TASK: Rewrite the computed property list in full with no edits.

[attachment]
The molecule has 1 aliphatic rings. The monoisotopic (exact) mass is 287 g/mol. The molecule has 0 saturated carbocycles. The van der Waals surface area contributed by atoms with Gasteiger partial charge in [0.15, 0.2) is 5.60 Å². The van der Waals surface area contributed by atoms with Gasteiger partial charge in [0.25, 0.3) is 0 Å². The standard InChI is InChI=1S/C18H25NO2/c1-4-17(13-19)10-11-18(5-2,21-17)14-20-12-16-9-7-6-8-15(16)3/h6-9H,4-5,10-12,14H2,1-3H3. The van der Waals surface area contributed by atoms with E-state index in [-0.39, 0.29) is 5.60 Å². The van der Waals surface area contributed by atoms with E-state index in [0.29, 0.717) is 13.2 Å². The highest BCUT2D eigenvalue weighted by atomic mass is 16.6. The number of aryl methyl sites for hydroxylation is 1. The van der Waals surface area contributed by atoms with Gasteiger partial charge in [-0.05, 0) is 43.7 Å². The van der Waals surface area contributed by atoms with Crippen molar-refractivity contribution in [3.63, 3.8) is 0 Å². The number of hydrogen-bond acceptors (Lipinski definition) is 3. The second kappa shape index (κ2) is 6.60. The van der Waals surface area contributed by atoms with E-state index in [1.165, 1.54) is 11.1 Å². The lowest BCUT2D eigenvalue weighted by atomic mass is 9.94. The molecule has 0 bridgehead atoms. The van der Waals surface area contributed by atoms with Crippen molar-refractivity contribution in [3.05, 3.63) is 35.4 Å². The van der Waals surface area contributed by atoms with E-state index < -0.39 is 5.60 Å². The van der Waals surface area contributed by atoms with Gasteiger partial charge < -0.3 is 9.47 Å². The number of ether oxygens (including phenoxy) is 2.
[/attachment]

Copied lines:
The molecule has 1 aliphatic rings. The monoisotopic (exact) mass is 287 g/mol. The molecule has 0 saturated carbocycles. The van der Waals surface area contributed by atoms with Gasteiger partial charge in [0.15, 0.2) is 5.60 Å². The van der Waals surface area contributed by atoms with Gasteiger partial charge in [0.25, 0.3) is 0 Å². The standard InChI is InChI=1S/C18H25NO2/c1-4-17(13-19)10-11-18(5-2,21-17)14-20-12-16-9-7-6-8-15(16)3/h6-9H,4-5,10-12,14H2,1-3H3. The van der Waals surface area contributed by atoms with E-state index in [-0.39, 0.29) is 5.60 Å². The van der Waals surface area contributed by atoms with E-state index in [0.29, 0.717) is 13.2 Å². The highest BCUT2D eigenvalue weighted by atomic mass is 16.6. The number of aryl methyl sites for hydroxylation is 1. The van der Waals surface area contributed by atoms with Gasteiger partial charge in [-0.05, 0) is 43.7 Å². The van der Waals surface area contributed by atoms with Crippen molar-refractivity contribution in [3.63, 3.8) is 0 Å². The number of hydrogen-bond acceptors (Lipinski definition) is 3. The second kappa shape index (κ2) is 6.60. The van der Waals surface area contributed by atoms with E-state index in [1.165, 1.54) is 11.1 Å². The lowest BCUT2D eigenvalue weighted by atomic mass is 9.94. The molecule has 0 bridgehead atoms. The van der Waals surface area contributed by atoms with Crippen molar-refractivity contribution in [3.05, 3.63) is 35.4 Å². The van der Waals surface area contributed by atoms with E-state index < -0.39 is 5.60 Å². The van der Waals surface area contributed by atoms with Gasteiger partial charge < -0.3 is 9.47 Å². The number of ether oxygens (including phenoxy) is 2.